Objective: Discuss the unique presentation, diagnosis, and management of a patient who suffered from abdominal compartment syndrome secondary to dislodged Kings LT and severe gastric distention.

Case Report: A 60-year-old male presented with multiple traumatic injuries after being thrown several feet by a large SUV. The patient was altered in the field and experiencing significant hematemesis compromising his airway. Initial attempts to intubate the patient were unsuccessful with an ETT however a Kings LT was successfully placed. Ventilation with the supraglottic airway was continued into the trauma bay however his SpO2 never improved beyond 90%. After several minutes, the King’s LT was removed and an ETT was attempted under video assistance, however, this was also unsuccessful. A surgical airway was obtained however the patient still did not improve from a respiratory standpoint. During this series of events, his abdomen was becoming increasingly distended and his chest rise was poor bilaterally. Clinically he demonstrated signs of abdominal compartment syndrome. He underwent emergent decompressive laparotomy at the bedside. His stomach was noted to be severely distended and his small bowel was diffusely dilated as well. The maneuver instantly improved his O2 saturations and normalized his vital signs. Patient was subsequently transferred to OR for application of a temporary closure device and repair of his other injuries.

Conclusion: Severe gastric distention and abdominal compartment syndrome secondary to tracheal dislodgement in a King’s Laryngeal Tube is a rare entity that should be considered as one of the potential complications of insertion.

Keywords

Pre-hospital device; Aspiration; Gastric distention; Compartment syndrome

Introduction

In the pre-hospital setting, airway management is a vital part of EMS practice and critical for the patient’s care and survival. There are a wide variety of techniques to secure a patient’s airway, ranging from the use of facial mask devices to more interventional methods such as endotracheal intubation. In the difficult airway, a supraglottic airway known as the King Laryngeal Tube has garnered a lot of attention given its ease of placement and high success rate. Since its introduction in 1999, some studies have reported a “first-pass rate” as high as 100% [1]. Complications reported in the literature are rare and mostly cite low morbidity events such as aspiration and mucosal injury [2,3]. We discuss a case of abdominal compartment syndrome secondary to tracheal misplacement of the Kings LT Tube in the pre-hospital setting.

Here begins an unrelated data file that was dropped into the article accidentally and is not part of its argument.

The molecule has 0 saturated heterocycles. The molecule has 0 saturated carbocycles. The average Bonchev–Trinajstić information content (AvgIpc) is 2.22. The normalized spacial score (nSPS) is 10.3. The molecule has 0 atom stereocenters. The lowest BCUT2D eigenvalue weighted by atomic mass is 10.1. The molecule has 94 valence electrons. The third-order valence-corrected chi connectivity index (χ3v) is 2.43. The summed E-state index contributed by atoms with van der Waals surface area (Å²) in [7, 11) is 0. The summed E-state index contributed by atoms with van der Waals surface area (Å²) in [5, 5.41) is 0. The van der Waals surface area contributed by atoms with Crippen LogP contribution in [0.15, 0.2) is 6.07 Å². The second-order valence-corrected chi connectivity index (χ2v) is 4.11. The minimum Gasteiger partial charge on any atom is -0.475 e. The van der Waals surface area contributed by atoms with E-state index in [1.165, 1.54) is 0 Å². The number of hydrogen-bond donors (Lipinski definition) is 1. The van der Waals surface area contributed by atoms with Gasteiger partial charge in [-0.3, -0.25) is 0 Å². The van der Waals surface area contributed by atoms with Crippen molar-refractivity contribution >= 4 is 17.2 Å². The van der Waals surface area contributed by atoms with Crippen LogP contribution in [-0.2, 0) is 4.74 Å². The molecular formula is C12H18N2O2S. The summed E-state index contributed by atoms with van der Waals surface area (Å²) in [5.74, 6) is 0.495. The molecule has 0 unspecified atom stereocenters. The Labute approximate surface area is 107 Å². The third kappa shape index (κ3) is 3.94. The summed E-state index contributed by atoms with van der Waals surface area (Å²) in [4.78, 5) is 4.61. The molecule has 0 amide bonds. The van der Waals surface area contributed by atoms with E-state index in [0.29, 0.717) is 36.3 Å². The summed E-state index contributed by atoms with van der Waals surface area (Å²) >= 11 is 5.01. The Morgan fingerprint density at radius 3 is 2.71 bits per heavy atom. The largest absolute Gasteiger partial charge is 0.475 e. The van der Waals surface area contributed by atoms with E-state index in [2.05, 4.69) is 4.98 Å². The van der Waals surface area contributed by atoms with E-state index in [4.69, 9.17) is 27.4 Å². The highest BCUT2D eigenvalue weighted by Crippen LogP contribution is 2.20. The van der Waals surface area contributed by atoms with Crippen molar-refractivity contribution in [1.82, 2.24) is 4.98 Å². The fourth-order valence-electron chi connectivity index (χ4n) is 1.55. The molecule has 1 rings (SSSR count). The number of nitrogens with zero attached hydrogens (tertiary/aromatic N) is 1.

Case Report

Our patient is a 60-year-old Male brought in via ALS with ccollar after being thrown several feet by a large SUV. EMS reported that patient was altered in the field and experiencing significant hematemesis that compromised his airway necessitating intubation. Initial attempts were made with an ETT however were unsuccessful, and subsequently a King LT was placed instead. Upon initial evaluation in our trauma bay, he had significant facial trauma, active hematemesis, and abdominal distention. Ventilation with the King LT was continued for some time, however his SpO2 never improved above 90%. ETT intubation was attempted with Glidescope however was unsuccessful given his injuries. OGT insertion was also attempted unsuccessfully.